Around the middle of January he experienced his worst case yet. He was in severe pain and appeared to be suffering greatly. (Why is it that this nearly always happens in the middle of the night, on weekends, and/or when the vet is out of town; i.e., higher vet bills?) It was to the point where I didn’t think he would recover and euthanasia was the only reasonable course of action. Elise and Shelley were in Hawaii at this time and Stripey being “Shelley’s cat” I debated whether or not to try to keep him alive until they got back (It was just a couple of days to wait).

Surprisingly his suffering decreased dramatically about 24 hours after the onset, so I chose to wait it out. Over the four weeks since then he has recovered and this past week he has been acting more like his old self.

However (the big word…), this evening (Feb. 14) approaching midnight as I was on the phone with Shelley, right after he was being himself, trying to jump on my lap he showed some suspicious signs that something was again the matter with him. I still had Heparin from the last episode so I injected that into him immediately. Unfortunately as the minutes and hours passed, his condition, rather than improving or even remaining the same, appeared to get worse. As I write this he appears to be in considerable discomfort and pain.

There is nothing I can do except to watch him, be with him (though I can only handle that for very sort periods at a time), try to comfort him, and pray that his suffering will somehow be reduced.

I suffer with him.

I’ve been thinking quite a bit about the parallels between Stripey and me, and with me and God.

I am sick and suffering. There is only so much God can do (I realize some readers will disagree, but this is what I believe) while preserving the freedom of all by allowing sin and all its consequences to run its course. Just as I stand by wanting to fix all that is wrong with Stripey, I believe that in most cases God must stand by, wanting to fix everything but unable to do so because to do so would violate freedom of conscience.

So God suffers with me (and with Stripey, I’m certain).

I cannot fix Stripey, but God, potentially, has the power to fix everything that is wrong in the world. I hear Stripey’s wails, and I hurt – deeply. God hears our cries, yet he is unable to fix things – at least not yet. How much greater is his suffering…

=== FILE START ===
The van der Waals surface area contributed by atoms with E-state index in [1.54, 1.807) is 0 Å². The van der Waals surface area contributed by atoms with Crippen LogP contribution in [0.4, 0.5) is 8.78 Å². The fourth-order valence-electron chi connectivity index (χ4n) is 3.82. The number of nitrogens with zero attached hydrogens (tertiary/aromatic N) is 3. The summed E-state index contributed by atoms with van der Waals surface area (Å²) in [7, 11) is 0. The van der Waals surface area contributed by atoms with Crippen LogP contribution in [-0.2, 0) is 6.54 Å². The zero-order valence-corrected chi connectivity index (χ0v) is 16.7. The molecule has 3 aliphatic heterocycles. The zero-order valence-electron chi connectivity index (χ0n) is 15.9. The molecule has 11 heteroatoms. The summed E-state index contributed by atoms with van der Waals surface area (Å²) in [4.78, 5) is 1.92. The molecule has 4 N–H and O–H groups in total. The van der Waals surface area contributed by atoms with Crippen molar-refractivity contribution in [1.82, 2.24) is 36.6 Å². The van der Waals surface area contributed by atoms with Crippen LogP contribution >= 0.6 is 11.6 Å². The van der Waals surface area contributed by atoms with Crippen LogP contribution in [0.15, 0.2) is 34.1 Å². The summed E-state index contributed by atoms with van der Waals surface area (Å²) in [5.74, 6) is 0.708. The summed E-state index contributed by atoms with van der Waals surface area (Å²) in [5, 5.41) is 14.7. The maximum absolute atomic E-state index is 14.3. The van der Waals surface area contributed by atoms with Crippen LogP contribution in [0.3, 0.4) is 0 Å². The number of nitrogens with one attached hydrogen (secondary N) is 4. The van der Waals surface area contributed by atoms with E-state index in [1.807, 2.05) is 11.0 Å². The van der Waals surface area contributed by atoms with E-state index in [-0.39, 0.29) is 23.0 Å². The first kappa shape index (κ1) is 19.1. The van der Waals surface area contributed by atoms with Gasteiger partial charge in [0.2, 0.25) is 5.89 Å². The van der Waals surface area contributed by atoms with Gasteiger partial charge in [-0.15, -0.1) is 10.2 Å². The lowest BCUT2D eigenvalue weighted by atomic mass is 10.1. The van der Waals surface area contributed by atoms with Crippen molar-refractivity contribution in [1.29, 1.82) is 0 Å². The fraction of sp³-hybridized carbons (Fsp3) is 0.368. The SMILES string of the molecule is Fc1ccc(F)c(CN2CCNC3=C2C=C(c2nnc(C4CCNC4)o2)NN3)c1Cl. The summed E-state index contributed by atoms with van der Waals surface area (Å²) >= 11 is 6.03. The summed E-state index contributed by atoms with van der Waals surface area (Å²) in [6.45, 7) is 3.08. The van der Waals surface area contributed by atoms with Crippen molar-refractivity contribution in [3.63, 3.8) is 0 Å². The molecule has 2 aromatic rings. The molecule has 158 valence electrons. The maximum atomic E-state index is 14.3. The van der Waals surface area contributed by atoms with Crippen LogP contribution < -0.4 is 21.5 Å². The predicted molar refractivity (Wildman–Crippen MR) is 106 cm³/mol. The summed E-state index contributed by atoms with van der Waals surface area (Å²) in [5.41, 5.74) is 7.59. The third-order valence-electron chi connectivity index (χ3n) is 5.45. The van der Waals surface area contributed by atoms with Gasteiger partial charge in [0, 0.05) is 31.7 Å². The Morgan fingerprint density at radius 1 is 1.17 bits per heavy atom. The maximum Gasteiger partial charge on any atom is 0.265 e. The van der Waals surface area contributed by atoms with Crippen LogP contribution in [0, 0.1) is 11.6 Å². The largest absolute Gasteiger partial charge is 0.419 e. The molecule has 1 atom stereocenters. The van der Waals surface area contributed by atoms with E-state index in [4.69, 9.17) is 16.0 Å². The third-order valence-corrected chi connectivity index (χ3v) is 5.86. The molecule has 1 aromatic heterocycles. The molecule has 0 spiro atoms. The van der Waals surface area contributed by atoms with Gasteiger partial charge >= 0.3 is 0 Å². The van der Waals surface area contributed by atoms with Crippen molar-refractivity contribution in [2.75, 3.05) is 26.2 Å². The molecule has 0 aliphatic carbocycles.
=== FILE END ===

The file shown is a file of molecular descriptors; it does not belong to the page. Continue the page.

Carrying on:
Stripey can’t understand why he is suffering. But he loves me (as much as a cat can) and he wants me to be with him.

I may not fully understand why I go through all the suffering, disappointments, hurts, and difficulties of this life. Hopefully I have a bit more grey matter in my brain that I can partly grasp some understanding, but in the end all I can do is love God and want to be with him, and he with me so that I can simply take comfort in his presence as he suffers with me.

The Bible doesn’t discuss whether or not our beloved pets will be reunited with us in the world recreated. I trust God will do what is best, yet I hope that I’ll be reunited with Stripey, with Tora (our first cat), and with Vivvy (if our time here lasts long enough for her to pass to death).

I can only tell Stripey (and I doubt he understands) that soon, his suffering will be over when he is euthanized.

We have a better hope. While we may suffer in this world, we can have hope and joy because we are promised that once sin is seen to be what it truly is, God will come to eradicate sin and all that is wrong with the world.

While I do the best to live each day in joy and peace today, I look forward to the tomorrow when the promise of recreation and restoration will be fulfilled in its entirety. I look forward to being reunited with my mom and my beloved pets.